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Interview: Switchfoot’s Jerome Fontamillas

By Apartment613 on February 8, 2017

By Nicole Irvine

When you speak with Switchfoot, you quickly get the impression that these guys are pretty genuinely happy. Not just content – but have an overwhelming sense of hopefulness and positivity about their surroundings and music they produce.

In fact, 2017 marks a really interesting point for Switchfoot, as this marks the 20th anniversary of bands debut album The Legend of Chin. The band are still touring their tenth album, Where the Light Shines Through (2016).

Naturally, this makes for a perfect point to chat with guitarist and keyboardist Jerome Fontamillas ahead of their show February 10 at Algonquin College, and reminisce about his career thus far.

“With each album we do, this may be our last album, or maybe we may have 10 albums left in us. Its one of those things, if I still love what I do and it still matters, then I’m going to keep doing it.”

“What I’m most proud of is that we’re a band after 10 albums – and doing 10 albums, it’s a feat. I’ve been involved with seven of those, to still really enjoy hanging out with each other and be really close like families – it’s pretty amazing. It’s the fact that you can still play music with these band of brothers”

No matter what kind of family you’re from, it obviously makes it harder to gain new perspectives and motivation to create new material. Fontamillas believes they have perfected their process in a way, ensuring that each album they create is just as good as the last.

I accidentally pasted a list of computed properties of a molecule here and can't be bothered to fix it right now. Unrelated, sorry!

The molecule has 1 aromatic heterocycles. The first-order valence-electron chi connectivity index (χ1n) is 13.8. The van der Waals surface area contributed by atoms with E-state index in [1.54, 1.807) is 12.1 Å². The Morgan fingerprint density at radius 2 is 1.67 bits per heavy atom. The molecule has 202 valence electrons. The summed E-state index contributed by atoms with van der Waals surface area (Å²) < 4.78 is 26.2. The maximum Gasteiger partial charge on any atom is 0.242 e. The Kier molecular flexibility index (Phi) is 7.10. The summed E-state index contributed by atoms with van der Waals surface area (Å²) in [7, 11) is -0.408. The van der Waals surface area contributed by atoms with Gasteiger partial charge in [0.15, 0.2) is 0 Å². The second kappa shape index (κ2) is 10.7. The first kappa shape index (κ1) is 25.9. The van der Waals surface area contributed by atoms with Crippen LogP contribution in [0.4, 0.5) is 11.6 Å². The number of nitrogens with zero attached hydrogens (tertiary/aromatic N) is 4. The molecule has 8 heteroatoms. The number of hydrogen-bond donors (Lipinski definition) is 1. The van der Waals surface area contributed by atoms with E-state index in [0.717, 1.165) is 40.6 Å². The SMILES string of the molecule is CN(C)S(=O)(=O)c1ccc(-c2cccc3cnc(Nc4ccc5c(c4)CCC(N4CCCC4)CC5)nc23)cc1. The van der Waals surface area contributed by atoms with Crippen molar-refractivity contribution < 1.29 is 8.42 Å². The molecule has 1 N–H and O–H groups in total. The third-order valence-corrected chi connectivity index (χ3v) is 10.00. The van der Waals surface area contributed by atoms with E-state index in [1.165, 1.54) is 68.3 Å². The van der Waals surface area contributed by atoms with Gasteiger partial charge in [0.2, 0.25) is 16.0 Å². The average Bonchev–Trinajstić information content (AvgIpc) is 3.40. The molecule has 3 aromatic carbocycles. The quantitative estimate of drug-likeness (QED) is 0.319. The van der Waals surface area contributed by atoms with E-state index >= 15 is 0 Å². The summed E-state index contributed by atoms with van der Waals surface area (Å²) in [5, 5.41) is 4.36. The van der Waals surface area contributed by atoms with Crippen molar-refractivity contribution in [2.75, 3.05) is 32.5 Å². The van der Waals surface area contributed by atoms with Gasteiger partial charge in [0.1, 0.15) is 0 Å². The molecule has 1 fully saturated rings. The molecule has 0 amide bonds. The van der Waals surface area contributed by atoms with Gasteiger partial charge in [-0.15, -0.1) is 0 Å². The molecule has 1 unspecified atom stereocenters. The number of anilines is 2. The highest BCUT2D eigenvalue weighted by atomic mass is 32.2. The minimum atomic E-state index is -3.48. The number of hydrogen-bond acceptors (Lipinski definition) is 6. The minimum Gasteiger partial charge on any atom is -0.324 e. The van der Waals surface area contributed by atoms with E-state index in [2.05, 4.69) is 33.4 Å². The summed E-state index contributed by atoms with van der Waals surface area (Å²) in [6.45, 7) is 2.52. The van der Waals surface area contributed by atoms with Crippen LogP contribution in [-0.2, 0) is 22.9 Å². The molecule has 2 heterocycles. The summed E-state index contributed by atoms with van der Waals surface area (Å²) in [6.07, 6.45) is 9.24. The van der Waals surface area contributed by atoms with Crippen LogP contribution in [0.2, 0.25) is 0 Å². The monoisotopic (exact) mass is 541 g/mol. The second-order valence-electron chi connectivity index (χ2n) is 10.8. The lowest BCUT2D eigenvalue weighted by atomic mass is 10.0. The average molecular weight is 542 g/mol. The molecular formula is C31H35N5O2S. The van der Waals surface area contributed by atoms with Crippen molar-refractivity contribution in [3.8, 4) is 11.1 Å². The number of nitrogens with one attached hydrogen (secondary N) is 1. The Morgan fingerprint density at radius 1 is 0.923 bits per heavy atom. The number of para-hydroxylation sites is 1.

“After each album, we kind of break up the band to find ourselves. We need to figure out if we still want to do this and if this is something we want to keep doing. We always feel like your latest album is always your last album, but we all keep coming back,” he says.

“With each album we do, this may be our last album, or maybe we may have 10 albums left in us. It’s one of those things, if I still love what I do and it still matters, then I’m going to keep doing it.”

If Where the Light Shines Through were to become their last album, Switchfoot would end on an intriguing note. The album highlights aspects of the human condition throughout, sparking a conversation that is remarkably relevant for today’s landscape. While things look bleak and miserable from some angles, it can exemplify what it means to feel hope – presented from a perspective that seems wise through years of experience.

“We have a big Christians listener base, and we appreciate it. Even as a band we’re all believers, and in that sense we definitely don’t reject that aspect of it. We just don’t want to put our music in a certain genre. The fact that our music is very honest, it doesn’t just speak to Christians – it speaks to everyone. We speak about life, and everyone can get something out of it.”

Some may argue that with themes like this, the Grammy category wins, and a huge following gained from the film A Walk To Remember (which focuses on Christian themes) that Switchfoot is a strictly Christian rock band. While the connotation is welcome, Fontamillas doesn’t want you to write them off one-sidedly.

“We have a big Christians listener base, and we appreciate it. Even as a band we’re all believers, and in that sense we definitely don’t reject that aspect of it. We just don’t want to put our music in a certain genre. The fact that our music is very honest, it doesn’t just speak to Christians – it speaks to everyone. We speak about life, and everyone can get something out of it.”

Switchfoot reminded me there can be consistent forms of positivity that connect us in all different walks of life – no matter if it’s 1996 or 2017. And we could all use a bit more of that, couldn’t we?

Switchfoot and Relient K play at the Algonquin Commons Theatre (1385 Woodroffe Ave.) on February 10 at 7:30pm. Tickets start at $26 and are available online at www.algonquinsa.com. $1 from every ticket will go toward Switchfoot’s BRO-AM Foundation for underprivileged youth.